But internet phenomena can only be so big in China. If the government’s July numbers are correct, the country now has 253 million internet users, more than any other country in the world. But with a population of 1.33 billion, that’s still only 19 percent of the population. That’s compared to more than 70 percent in the United States, the second largest national internet population, and a global average of 21 percent, according to Kaiser Kuo at Ogilvy.

What happens online in China, therefore, doesn’t involve most of the laobaixing, a term used widely in China to refer to “regular people.” Further, in a poll conducted by the Pew Internet & American Life Project, more than 80 percent said they thought the internet should be controlled, and just as many said the government should be in charge of those controls.

Even if reporters do get off the internet and mingle with the 80 percent of Chinese who don’t log on, it’s impossible to tell the full story of how the laobaixing see the Olympics. But I’ll relate one story that unfolded over several weeks in my former neighborhood in central Beijing.

Across from the entrance to my alley, the flags of the Communist Party, China, and the Olympic rings flew above a small home that had until recently also been a dried fruit and beverage store. The residents had erected the flags and plastered much of the exterior with pictures of Mao Zedong, Deng Xiaoping (whose son still lives in a large complex nearby, according to neighbors), and the current Chinese president and premier, Hu Jintao and Wen Jiabao.

Their home had been marked for demolition in a pre-Olympic beautification effort. In a pattern that played out dozens or hundreds of times during Olympic preparations, the residents were concerned that they might not get sufficient compensation and resisted leaving as long as possible.

On several evenings when the demolition was thought to be imminent, hundreds of neighbors and passers-by gathered on the street waiting and talking. A police van and some plain clothes officers kept an eye on the crowd most of the time, but people were outspoken and opinions divergent.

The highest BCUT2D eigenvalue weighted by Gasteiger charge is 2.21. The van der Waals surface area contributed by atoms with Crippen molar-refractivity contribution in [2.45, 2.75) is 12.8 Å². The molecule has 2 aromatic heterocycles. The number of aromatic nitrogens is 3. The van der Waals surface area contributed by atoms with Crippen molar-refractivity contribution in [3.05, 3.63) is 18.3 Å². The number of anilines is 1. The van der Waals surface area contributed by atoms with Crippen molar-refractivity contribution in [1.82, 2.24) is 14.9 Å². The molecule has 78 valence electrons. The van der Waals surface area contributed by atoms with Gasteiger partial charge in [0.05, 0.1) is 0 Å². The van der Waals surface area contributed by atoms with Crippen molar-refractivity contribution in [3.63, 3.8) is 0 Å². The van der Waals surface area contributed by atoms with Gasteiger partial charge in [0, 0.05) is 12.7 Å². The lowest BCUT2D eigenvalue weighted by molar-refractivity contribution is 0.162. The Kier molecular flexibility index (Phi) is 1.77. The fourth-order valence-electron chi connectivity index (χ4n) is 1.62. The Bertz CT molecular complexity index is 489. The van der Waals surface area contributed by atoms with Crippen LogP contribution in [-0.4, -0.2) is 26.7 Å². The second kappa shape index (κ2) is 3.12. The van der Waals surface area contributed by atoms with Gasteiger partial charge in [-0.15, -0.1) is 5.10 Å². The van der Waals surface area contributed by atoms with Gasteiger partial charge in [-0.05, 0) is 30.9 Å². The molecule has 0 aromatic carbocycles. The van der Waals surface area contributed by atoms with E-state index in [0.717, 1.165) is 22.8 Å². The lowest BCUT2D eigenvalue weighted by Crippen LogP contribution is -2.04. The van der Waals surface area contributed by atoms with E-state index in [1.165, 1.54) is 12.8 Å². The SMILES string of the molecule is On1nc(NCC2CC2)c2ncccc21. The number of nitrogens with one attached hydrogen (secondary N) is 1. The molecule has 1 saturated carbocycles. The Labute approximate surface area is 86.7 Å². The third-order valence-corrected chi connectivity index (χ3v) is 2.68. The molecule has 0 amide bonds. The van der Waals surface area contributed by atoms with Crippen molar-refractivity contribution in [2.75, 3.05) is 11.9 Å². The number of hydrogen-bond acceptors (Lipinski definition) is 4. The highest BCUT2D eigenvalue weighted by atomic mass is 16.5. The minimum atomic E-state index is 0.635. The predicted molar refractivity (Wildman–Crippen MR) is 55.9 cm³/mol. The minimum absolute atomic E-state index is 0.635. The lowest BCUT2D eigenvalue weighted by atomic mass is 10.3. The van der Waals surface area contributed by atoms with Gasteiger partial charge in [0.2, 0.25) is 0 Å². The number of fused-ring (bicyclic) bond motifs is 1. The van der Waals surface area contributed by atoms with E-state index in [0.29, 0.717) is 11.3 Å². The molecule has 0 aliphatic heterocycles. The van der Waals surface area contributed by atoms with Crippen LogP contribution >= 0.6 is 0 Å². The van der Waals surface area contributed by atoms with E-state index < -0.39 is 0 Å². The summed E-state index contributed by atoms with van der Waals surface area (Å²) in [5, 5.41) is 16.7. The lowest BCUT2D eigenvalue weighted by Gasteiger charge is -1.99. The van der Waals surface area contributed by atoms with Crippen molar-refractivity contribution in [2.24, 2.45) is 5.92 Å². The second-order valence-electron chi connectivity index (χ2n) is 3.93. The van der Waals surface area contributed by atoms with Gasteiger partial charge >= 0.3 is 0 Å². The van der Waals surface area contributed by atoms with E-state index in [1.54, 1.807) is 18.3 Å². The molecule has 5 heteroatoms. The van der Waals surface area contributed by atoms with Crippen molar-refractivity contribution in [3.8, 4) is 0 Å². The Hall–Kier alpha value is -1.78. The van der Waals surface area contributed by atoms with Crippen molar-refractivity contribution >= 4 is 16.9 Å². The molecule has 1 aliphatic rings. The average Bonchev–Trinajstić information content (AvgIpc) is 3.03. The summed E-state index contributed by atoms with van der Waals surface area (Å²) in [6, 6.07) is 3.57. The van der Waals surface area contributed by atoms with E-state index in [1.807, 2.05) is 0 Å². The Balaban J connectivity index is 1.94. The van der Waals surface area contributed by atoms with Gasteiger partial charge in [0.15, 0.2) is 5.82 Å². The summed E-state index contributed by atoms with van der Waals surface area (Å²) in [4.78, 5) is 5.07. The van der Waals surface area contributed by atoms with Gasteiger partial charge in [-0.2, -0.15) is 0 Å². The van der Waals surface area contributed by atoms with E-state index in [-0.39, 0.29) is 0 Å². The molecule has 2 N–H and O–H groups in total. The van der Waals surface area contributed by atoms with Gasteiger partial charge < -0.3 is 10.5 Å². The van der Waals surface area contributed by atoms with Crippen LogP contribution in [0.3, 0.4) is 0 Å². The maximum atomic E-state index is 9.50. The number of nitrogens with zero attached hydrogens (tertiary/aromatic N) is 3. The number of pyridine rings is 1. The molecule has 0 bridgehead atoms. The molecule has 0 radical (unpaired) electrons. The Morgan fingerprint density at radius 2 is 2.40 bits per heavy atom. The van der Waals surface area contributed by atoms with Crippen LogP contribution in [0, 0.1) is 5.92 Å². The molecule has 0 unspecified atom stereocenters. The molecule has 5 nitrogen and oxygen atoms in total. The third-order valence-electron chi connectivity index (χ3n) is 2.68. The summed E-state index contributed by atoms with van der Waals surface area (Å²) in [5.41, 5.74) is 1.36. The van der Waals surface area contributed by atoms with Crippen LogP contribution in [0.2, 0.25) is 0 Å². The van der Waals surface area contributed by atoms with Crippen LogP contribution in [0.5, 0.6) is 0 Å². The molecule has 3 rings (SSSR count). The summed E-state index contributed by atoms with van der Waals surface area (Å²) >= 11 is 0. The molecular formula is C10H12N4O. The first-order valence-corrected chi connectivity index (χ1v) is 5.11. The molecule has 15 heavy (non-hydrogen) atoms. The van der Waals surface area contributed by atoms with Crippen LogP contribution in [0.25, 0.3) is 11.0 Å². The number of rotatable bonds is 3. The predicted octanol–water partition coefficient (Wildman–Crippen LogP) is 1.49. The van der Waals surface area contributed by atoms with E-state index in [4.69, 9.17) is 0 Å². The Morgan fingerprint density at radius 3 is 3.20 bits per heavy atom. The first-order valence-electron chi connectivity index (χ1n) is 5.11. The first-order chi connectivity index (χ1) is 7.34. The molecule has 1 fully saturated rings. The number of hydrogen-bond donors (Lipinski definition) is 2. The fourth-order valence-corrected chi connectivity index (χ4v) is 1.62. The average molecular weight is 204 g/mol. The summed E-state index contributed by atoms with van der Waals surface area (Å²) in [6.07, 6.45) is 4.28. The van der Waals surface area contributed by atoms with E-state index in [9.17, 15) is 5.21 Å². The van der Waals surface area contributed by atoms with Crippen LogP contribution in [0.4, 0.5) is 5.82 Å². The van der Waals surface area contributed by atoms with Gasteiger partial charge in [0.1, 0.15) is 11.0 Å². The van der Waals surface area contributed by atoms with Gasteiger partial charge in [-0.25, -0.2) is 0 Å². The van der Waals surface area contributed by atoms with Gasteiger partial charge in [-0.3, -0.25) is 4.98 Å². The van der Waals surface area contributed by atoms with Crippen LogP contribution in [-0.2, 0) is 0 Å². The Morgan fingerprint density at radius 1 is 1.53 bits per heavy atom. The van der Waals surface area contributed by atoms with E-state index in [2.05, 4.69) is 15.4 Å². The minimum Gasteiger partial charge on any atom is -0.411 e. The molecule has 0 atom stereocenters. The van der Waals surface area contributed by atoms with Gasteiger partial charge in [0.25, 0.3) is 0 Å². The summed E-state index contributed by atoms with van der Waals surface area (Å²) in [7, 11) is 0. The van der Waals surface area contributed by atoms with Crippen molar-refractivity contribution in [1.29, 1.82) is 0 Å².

Some echoed the residents’ slogan posted atop the small home, “Premier Wen Jiabao should look out for the livelihood of the laobaixing.” Some said they thought the family should just move out, or were sympathetic but thought the Olympic flag shouldn’t be involved. Some spoke of frustration with the Olympics for making life so complicated this year in Beijing, and some said they were proud to welcome the world to their city, despite recent inconveniences. Some neighbors didn’t care one way or another about the Games but were strained by higher food prices, which they attributed to a ban on outside trucks entering Beijing. Others mused that it’s been an unusually hot summer and wondered why I kept wearing long pants.

The home was torn down in late July. The internet is still censored. Some people are enflamed about perceived anti-China statements. But if a news story makes any of this sound simple or un-nuanced, remember the multitude of opinions on one street corner.

Note: This column was prepared for a different publication that elected not to publish it. (Please forgive the lack of hyperlinks.) It was written about a week ago in Berlin, and I’m posting now from Bologna, Italy. This site will remain mellow in the coming days as I make my way to the United States, where I begin graduate school studying East Asia next month.